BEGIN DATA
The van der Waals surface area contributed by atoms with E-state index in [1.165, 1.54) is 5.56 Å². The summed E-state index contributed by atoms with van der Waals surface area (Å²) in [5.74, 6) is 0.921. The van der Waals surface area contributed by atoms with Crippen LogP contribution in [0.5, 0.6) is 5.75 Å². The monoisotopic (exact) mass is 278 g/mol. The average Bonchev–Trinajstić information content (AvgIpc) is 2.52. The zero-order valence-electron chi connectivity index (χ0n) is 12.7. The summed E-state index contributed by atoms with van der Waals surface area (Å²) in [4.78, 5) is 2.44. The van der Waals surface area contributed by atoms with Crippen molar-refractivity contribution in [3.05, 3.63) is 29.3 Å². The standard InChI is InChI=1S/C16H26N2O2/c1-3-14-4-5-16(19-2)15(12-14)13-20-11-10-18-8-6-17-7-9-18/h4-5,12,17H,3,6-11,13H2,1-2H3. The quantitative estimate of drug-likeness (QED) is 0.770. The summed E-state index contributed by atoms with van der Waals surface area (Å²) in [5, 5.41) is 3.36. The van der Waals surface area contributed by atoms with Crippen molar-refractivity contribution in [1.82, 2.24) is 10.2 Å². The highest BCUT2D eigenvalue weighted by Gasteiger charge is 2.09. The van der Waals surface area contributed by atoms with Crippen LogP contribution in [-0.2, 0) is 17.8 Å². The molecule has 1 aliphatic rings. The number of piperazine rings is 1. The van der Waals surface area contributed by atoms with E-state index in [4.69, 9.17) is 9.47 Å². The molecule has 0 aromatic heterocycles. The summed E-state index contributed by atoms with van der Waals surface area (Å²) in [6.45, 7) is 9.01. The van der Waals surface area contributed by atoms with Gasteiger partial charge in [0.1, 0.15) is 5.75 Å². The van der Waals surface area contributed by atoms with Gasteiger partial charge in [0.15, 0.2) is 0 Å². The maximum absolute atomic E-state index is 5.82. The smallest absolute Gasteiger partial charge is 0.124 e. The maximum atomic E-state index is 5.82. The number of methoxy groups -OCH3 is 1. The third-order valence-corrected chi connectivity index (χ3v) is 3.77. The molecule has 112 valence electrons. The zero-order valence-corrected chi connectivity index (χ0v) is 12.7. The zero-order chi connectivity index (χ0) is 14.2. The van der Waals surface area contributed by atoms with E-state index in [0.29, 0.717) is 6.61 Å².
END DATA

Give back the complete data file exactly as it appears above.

The van der Waals surface area contributed by atoms with E-state index in [1.165, 1.54) is 5.56 Å². The summed E-state index contributed by atoms with van der Waals surface area (Å²) in [5.74, 6) is 0.921. The van der Waals surface area contributed by atoms with Crippen LogP contribution in [0.5, 0.6) is 5.75 Å². The monoisotopic (exact) mass is 278 g/mol. The average Bonchev–Trinajstić information content (AvgIpc) is 2.52. The zero-order valence-electron chi connectivity index (χ0n) is 12.7. The summed E-state index contributed by atoms with van der Waals surface area (Å²) in [4.78, 5) is 2.44. The van der Waals surface area contributed by atoms with Crippen molar-refractivity contribution in [3.05, 3.63) is 29.3 Å². The standard InChI is InChI=1S/C16H26N2O2/c1-3-14-4-5-16(19-2)15(12-14)13-20-11-10-18-8-6-17-7-9-18/h4-5,12,17H,3,6-11,13H2,1-2H3. The quantitative estimate of drug-likeness (QED) is 0.770. The summed E-state index contributed by atoms with van der Waals surface area (Å²) in [5, 5.41) is 3.36. The van der Waals surface area contributed by atoms with Crippen molar-refractivity contribution in [1.82, 2.24) is 10.2 Å². The highest BCUT2D eigenvalue weighted by Gasteiger charge is 2.09. The van der Waals surface area contributed by atoms with Crippen LogP contribution in [-0.2, 0) is 17.8 Å². The molecule has 1 aliphatic rings. The number of piperazine rings is 1. The van der Waals surface area contributed by atoms with E-state index in [4.69, 9.17) is 9.47 Å². The molecule has 0 aromatic heterocycles. The summed E-state index contributed by atoms with van der Waals surface area (Å²) in [6.45, 7) is 9.01. The van der Waals surface area contributed by atoms with Gasteiger partial charge in [0.1, 0.15) is 5.75 Å². The van der Waals surface area contributed by atoms with Gasteiger partial charge in [0.15, 0.2) is 0 Å². The maximum absolute atomic E-state index is 5.82. The smallest absolute Gasteiger partial charge is 0.124 e. The maximum atomic E-state index is 5.82. The number of methoxy groups -OCH3 is 1. The third-order valence-corrected chi connectivity index (χ3v) is 3.77. The molecule has 112 valence electrons. The zero-order valence-corrected chi connectivity index (χ0v) is 12.7. The zero-order chi connectivity index (χ0) is 14.2. The van der Waals surface area contributed by atoms with E-state index in [0.29, 0.717) is 6.61 Å².